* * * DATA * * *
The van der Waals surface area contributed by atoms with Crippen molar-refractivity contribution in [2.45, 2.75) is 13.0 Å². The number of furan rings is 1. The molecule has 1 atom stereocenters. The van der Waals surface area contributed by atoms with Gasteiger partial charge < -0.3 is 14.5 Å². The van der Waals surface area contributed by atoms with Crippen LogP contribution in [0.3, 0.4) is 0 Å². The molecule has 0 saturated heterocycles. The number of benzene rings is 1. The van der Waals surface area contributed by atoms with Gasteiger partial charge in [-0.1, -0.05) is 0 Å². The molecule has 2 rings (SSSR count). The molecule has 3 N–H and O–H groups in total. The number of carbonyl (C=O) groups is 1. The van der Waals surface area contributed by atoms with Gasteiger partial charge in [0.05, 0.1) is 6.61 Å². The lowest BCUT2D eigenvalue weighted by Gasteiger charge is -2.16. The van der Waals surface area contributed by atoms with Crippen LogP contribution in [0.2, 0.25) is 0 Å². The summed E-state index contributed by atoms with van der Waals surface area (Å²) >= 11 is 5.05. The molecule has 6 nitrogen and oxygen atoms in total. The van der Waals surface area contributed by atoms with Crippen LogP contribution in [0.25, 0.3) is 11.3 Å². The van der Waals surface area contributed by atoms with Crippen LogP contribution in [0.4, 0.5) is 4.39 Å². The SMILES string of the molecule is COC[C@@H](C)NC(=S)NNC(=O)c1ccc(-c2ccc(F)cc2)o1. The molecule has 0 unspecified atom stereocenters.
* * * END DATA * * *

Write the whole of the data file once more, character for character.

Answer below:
The van der Waals surface area contributed by atoms with Crippen molar-refractivity contribution in [2.45, 2.75) is 13.0 Å². The number of furan rings is 1. The molecule has 1 atom stereocenters. The van der Waals surface area contributed by atoms with Gasteiger partial charge < -0.3 is 14.5 Å². The van der Waals surface area contributed by atoms with Crippen LogP contribution in [0.3, 0.4) is 0 Å². The molecule has 0 saturated heterocycles. The number of benzene rings is 1. The van der Waals surface area contributed by atoms with Gasteiger partial charge in [-0.1, -0.05) is 0 Å². The molecule has 2 rings (SSSR count). The molecule has 3 N–H and O–H groups in total. The number of carbonyl (C=O) groups is 1. The van der Waals surface area contributed by atoms with Gasteiger partial charge in [0.05, 0.1) is 6.61 Å². The lowest BCUT2D eigenvalue weighted by Gasteiger charge is -2.16. The van der Waals surface area contributed by atoms with Crippen LogP contribution in [0.2, 0.25) is 0 Å². The summed E-state index contributed by atoms with van der Waals surface area (Å²) >= 11 is 5.05. The molecule has 6 nitrogen and oxygen atoms in total. The van der Waals surface area contributed by atoms with Crippen LogP contribution in [0.25, 0.3) is 11.3 Å². The van der Waals surface area contributed by atoms with Crippen LogP contribution in [0.4, 0.5) is 4.39 Å². The SMILES string of the molecule is COC[C@@H](C)NC(=S)NNC(=O)c1ccc(-c2ccc(F)cc2)o1. The molecule has 0 unspecified atom stereocenters.